There was considerable controversy about whether or not CREO's extinction analysis should include entities that have not been formally named and described according to the rules of nomenclature. No final decision was reached at the workshop.
CREO's prototype extinction criterion 2
The effective extinction date or EED (the last known date or time-interval in which the species was observed or collected, which provides a minimum date of loss for the taxon) can be positively confirmed as being later than AD 1500 either:
a) because a living specimen
has been collected or seen by a reliable source since that date (observation
of the species without collected specimens was not classified as acceptable
evidence for the study made on fishes); or
i) radiocarbon-dated, or
ii) found in close association with those of an alien species known to have been introduced post AD 1500.
There was lengthy discussion concerning how far back in time the CREO extinction surveys should extend. It quickly became apparent that meaningful start dates vary significantly by taxa. AD 1500 had been selected as a start date in the prototype system, however, there was agreement that there is no reason to be restricted to AD 1500 as a minimum start date for those taxonomic groups in which earlier extinctions can be reliably documented. However, we did not reach any conclusions about what we might set as an earlier start date. We discussed whether it was our ultimate aim to try to document all extinctions in the period of time since the development of modern humans, or some more recent arbitrary date, but these issues were left unresolved.
Another major issue discussed was whether we could (and should) establish guidelines for evidence that allow us to establish an extinction date. The extinction date is usually set by the last date that the species is known definitely to have been extant; this represents the earliest possible extinction date because the species is not known definitively to be extant after that date. Suggested evidence for establishing this extinction date includes collected material, photographed or audio-recorded evidence of the presence of the species, observation by a reliable source, etc. It was generally agreed that it would not make sense to try to set uniform standards for evaluating this evidence. Relevant evidence can be variable across taxonomic groups, therefore, it is more appropriate to allow Panels flexibility in determining what evidence should be used for establishing the date of a species' extinction. For example, it is not useful to stipulate what constitutes a "reliable source" in the case of using observed evidence for establishing the extinction date, because the confidence that we have in the source is likely to vary in each case and, therefore, should be evaluated on a case by case basis. See the new system of criteria outlined below for the methodology that the CREO Secretariat advocates on this matter.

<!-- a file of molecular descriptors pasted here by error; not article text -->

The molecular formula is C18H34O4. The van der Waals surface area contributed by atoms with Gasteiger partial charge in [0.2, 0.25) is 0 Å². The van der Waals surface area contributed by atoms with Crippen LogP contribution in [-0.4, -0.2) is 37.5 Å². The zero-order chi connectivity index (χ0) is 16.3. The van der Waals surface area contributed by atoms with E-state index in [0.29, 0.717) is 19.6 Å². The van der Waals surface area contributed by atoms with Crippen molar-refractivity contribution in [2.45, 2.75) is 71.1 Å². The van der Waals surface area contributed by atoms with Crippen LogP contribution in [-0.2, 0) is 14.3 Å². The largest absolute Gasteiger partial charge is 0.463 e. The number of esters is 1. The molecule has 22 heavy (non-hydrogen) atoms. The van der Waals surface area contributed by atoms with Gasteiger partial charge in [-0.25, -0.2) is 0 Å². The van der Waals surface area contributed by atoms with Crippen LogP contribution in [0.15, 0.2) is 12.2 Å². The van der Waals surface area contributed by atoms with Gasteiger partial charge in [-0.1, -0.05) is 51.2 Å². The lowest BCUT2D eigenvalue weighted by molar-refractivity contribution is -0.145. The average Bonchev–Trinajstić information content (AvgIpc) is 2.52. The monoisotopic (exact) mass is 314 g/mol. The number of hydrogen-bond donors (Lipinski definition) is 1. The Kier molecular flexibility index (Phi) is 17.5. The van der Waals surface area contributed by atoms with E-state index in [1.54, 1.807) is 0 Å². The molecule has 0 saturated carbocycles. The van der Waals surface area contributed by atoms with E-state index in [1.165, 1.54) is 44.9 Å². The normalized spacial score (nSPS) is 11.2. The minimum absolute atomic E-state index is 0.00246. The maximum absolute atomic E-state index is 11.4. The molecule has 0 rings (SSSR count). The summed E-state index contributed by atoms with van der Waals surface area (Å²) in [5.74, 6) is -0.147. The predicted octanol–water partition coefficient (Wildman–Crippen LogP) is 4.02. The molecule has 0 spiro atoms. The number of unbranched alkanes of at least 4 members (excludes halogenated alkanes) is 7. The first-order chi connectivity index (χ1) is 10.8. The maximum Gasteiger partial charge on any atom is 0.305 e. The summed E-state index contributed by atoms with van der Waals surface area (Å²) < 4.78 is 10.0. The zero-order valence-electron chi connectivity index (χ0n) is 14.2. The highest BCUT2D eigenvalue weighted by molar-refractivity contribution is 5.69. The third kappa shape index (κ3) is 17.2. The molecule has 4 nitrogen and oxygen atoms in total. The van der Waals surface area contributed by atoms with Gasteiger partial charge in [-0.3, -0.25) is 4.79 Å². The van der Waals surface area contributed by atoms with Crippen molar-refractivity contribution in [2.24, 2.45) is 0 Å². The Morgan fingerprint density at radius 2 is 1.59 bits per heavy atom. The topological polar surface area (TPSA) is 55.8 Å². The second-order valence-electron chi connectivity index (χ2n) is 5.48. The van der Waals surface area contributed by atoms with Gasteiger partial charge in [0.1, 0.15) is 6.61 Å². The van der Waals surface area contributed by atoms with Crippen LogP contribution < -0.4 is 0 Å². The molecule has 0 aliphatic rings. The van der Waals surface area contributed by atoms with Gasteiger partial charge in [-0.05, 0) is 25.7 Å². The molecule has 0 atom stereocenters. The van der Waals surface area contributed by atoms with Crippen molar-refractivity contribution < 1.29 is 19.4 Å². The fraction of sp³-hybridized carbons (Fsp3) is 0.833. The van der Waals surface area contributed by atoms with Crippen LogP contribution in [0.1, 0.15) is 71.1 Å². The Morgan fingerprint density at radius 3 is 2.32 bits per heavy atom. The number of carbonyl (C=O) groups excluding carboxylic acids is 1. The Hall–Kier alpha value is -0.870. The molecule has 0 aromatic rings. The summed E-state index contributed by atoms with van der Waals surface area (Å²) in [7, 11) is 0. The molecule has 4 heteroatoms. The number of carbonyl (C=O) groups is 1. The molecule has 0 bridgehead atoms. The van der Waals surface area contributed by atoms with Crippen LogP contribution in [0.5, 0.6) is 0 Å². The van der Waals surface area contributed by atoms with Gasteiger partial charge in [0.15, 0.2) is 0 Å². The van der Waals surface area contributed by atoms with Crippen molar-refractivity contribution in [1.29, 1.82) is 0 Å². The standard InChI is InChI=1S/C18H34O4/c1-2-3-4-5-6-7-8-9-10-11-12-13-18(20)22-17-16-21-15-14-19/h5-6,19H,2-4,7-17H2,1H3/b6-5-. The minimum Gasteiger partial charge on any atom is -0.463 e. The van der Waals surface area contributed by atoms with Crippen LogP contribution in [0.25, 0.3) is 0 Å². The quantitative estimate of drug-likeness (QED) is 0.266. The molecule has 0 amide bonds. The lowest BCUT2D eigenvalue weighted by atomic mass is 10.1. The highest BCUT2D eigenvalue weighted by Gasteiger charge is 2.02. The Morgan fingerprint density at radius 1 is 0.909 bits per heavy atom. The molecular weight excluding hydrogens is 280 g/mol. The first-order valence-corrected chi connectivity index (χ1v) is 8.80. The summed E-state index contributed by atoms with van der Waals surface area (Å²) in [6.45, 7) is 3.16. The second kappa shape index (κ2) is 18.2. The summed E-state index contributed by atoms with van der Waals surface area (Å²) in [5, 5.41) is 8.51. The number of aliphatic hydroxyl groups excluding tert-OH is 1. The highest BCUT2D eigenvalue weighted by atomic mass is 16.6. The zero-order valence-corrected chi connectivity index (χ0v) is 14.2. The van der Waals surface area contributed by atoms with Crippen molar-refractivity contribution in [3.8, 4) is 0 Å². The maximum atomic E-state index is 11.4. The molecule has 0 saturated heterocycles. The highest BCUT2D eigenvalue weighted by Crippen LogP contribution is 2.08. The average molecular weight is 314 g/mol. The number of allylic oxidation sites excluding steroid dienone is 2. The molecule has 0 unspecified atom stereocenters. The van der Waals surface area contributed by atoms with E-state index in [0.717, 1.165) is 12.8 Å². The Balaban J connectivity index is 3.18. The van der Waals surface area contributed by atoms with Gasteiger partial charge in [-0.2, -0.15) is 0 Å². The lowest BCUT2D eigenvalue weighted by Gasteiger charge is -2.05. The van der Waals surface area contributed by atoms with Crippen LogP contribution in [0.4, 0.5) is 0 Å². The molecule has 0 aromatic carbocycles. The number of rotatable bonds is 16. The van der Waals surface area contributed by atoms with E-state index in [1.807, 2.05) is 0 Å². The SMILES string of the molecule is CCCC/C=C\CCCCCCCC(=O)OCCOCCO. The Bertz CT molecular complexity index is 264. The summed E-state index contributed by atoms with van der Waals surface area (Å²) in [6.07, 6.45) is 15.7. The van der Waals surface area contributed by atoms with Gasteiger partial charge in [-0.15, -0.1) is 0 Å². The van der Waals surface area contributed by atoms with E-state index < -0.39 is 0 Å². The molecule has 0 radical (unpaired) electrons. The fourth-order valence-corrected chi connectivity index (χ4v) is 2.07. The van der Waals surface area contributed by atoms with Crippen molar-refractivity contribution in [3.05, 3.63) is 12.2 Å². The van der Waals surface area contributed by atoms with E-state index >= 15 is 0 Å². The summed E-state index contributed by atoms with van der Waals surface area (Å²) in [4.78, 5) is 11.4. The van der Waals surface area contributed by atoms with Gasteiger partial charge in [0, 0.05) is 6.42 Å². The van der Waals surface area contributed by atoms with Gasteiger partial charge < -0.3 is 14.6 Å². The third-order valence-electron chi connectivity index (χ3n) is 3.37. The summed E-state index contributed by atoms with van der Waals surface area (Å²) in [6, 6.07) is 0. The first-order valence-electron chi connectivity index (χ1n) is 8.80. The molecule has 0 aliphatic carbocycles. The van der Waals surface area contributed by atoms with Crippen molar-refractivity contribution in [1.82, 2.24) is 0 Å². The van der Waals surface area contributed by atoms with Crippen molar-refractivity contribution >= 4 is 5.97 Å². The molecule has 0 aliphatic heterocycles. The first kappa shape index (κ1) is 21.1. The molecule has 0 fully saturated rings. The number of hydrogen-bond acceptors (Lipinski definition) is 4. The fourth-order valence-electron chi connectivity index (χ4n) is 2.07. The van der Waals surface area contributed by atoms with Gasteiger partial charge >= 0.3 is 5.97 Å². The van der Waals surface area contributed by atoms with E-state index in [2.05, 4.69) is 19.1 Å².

CREO's prototype extinction criterion 3
No individuals have been observed reliably in at least the past 50 years.
Additional criteria deemed necessary in Harrison and Stiassny's (1999) study on fishes:
A) significant but unsuccessful attempts have been made to relocate the species after its noted absence (either in a search targeted towards that species or in a sampling exercise that covers well the expected range or habitat of that species);
B) there has been a decline of that particular species, or an environmental threat to it, before the extinction date.
Much of the discussion regarding this criterion centered on retaining or rejecting the 50-year rule. Focus Group 3 raised the following objections to the use of the 50-year rule:
there are cases where species are very cryptic and can be overlooked for long periods of time
the 50-year rule discounts extinctions that are undisputed but have occurred within the last 50 years
a 50-year rule is arbitrary and meaningless; it should be taxon-specific in its definition (i.e., more closely based on a biological parameter such as generation time); even then, a waiting period can only be arbitrarily defined for some taxa which are relatively poorly known).
Furthermore, the 50-year rule is no longer used by the IUCN Species Survival Commission, so if it was utilized by CREO it would make it more difficult for SSC and other conservation monitoring organizations to utilize data gathered through the CREO effort. It was agreed, during a follow-up group discussion, that the 50-year rule should be rejected.